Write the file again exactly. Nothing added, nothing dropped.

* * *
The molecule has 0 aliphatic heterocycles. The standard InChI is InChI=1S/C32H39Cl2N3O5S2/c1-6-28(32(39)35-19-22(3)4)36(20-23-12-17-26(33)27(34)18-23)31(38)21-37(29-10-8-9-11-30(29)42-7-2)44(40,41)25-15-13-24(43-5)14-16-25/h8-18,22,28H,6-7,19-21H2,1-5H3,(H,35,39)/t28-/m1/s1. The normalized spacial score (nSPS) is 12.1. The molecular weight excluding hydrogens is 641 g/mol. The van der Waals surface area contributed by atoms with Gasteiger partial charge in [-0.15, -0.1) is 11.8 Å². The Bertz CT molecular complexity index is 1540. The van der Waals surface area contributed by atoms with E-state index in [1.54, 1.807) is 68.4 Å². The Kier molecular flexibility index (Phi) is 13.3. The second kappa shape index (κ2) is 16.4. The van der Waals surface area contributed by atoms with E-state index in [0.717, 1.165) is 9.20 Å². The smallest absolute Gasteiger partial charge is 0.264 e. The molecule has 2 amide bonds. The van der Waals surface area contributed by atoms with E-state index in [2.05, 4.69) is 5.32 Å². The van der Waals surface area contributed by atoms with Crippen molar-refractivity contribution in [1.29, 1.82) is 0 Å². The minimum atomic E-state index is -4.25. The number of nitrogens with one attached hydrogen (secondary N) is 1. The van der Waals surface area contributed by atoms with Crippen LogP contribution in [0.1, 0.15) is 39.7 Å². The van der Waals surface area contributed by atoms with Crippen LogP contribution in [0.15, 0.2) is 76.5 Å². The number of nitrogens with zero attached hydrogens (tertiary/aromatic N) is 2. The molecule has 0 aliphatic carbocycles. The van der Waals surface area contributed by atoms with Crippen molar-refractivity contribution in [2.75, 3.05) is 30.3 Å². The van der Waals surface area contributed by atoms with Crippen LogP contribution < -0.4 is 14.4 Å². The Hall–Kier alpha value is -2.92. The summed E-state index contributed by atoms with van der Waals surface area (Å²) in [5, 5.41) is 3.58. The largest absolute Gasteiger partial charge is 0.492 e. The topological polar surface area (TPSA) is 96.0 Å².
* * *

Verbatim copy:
The molecule has 0 aliphatic heterocycles. The standard InChI is InChI=1S/C32H39Cl2N3O5S2/c1-6-28(32(39)35-19-22(3)4)36(20-23-12-17-26(33)27(34)18-23)31(38)21-37(29-10-8-9-11-30(29)42-7-2)44(40,41)25-15-13-24(43-5)14-16-25/h8-18,22,28H,6-7,19-21H2,1-5H3,(H,35,39)/t28-/m1/s1. The normalized spacial score (nSPS) is 12.1. The molecular weight excluding hydrogens is 641 g/mol. The van der Waals surface area contributed by atoms with Gasteiger partial charge in [-0.15, -0.1) is 11.8 Å². The Bertz CT molecular complexity index is 1540. The van der Waals surface area contributed by atoms with E-state index in [1.54, 1.807) is 68.4 Å². The Kier molecular flexibility index (Phi) is 13.3. The second kappa shape index (κ2) is 16.4. The van der Waals surface area contributed by atoms with E-state index in [0.717, 1.165) is 9.20 Å². The smallest absolute Gasteiger partial charge is 0.264 e. The molecule has 2 amide bonds. The van der Waals surface area contributed by atoms with E-state index in [2.05, 4.69) is 5.32 Å². The van der Waals surface area contributed by atoms with Crippen molar-refractivity contribution in [1.29, 1.82) is 0 Å². The minimum atomic E-state index is -4.25. The number of nitrogens with one attached hydrogen (secondary N) is 1. The van der Waals surface area contributed by atoms with Crippen LogP contribution in [0.1, 0.15) is 39.7 Å². The van der Waals surface area contributed by atoms with Crippen LogP contribution in [0.15, 0.2) is 76.5 Å². The number of nitrogens with zero attached hydrogens (tertiary/aromatic N) is 2. The molecule has 0 aliphatic carbocycles. The van der Waals surface area contributed by atoms with Crippen molar-refractivity contribution in [2.75, 3.05) is 30.3 Å². The van der Waals surface area contributed by atoms with Crippen LogP contribution < -0.4 is 14.4 Å². The Hall–Kier alpha value is -2.92. The summed E-state index contributed by atoms with van der Waals surface area (Å²) in [5, 5.41) is 3.58. The largest absolute Gasteiger partial charge is 0.492 e. The topological polar surface area (TPSA) is 96.0 Å².